Hoefner said the bill would eliminate (“zero out” in budget jargon) many sustainable agriculture programs, including the National Sustainable Agriculture Information Service, Organic Transitions research program, the USDA Office of Advocacy and Outreach (for minority and beginning farmers), the USDA Office of Tribal Relations, Farm Service Agency conservation loans, the Resource Conservation and Development program, the regional integrated pest management centers, the regional Rural Development Centers, the National Integrated Food Safety Initiative, and the Hunger Free Communities program.

“NSAC intends to work with members of Congress to pursue amendments on the floor next week to restore funding to many of these important functions,” Hoefner wrote. “It is unacceptable in our view to focus terminations on very modest programs for sustainable and organic agriculture, beginning and minority farmers, and initiatives to reduce pesticides and pathogens in food production. Funding cuts should be based on careful evaluation of the need for and effectiveness of programs, not simply aimed to chop out small programs that only just barely begin to level the playing field for chronically underserved parts of agriculture.”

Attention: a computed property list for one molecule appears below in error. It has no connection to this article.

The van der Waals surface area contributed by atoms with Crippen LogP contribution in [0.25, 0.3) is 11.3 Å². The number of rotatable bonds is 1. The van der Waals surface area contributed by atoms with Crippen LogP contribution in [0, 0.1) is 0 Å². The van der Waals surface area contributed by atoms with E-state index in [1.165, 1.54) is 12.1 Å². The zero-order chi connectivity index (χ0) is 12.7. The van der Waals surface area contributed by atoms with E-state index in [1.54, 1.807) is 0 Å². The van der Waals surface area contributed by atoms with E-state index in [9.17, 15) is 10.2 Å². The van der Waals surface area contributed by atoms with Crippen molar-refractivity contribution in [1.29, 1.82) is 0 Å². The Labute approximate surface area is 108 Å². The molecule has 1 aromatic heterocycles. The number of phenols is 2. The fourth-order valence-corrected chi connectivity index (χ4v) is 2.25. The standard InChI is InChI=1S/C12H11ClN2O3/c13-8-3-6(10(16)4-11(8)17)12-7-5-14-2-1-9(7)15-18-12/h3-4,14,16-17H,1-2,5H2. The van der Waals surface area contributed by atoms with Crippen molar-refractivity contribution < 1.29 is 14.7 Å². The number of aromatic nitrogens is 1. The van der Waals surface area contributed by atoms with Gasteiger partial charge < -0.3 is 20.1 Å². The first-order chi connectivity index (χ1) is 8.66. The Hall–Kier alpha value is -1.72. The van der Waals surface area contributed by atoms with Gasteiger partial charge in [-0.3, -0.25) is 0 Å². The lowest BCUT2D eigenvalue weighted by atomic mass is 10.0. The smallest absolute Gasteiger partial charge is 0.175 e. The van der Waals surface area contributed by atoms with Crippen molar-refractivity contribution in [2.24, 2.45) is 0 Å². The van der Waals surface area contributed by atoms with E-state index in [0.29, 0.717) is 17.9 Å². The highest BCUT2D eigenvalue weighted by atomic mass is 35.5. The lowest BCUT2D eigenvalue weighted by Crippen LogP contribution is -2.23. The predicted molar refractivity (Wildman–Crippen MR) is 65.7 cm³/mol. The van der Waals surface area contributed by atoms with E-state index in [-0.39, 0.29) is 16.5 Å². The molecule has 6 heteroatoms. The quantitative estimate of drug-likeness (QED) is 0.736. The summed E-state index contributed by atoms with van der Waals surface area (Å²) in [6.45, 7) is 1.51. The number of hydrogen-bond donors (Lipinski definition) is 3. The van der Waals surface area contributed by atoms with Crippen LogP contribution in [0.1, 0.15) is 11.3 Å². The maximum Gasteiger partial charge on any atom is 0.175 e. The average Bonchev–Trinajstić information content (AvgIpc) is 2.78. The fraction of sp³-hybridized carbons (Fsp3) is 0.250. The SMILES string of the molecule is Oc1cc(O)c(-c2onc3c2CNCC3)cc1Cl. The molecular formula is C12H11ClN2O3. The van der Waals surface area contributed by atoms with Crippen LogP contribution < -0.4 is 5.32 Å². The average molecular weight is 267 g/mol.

Hoefner also noted that the bill’s provision to limit the Conservation Stewardship Program by $39 million would force the government to break the terms of the five-year contracts already signed with farmers in 2009 and 2010 by delaying contract payments.

“Reneging on contracts already in effect would truly represent government at its very worst,” Hoefner said. He also noted that the proposal to cut the Wetlands Reserve Program by 19 percent or nearly 48,000 acres would be a permanent reduction in the acreage level for the WRP established in the 2008 farm bill.

USDA’s National Institute for Food and Agriculture (formerly the Cooperative State Research, Education, and Extension Service) would also take a big hit under the bill, Hoefner said.

“Formula funds” to land-grant colleges and institutions would go up by $25 million relative to fiscal year 2010, but competitive grant programs would be funded at their 2010 levels rather than at the significant increased levels called for in President Obama’s budget request. The agency’s administrative funds would also be cut, USDA’s Agricultural Research Service would be cut by 10 percent.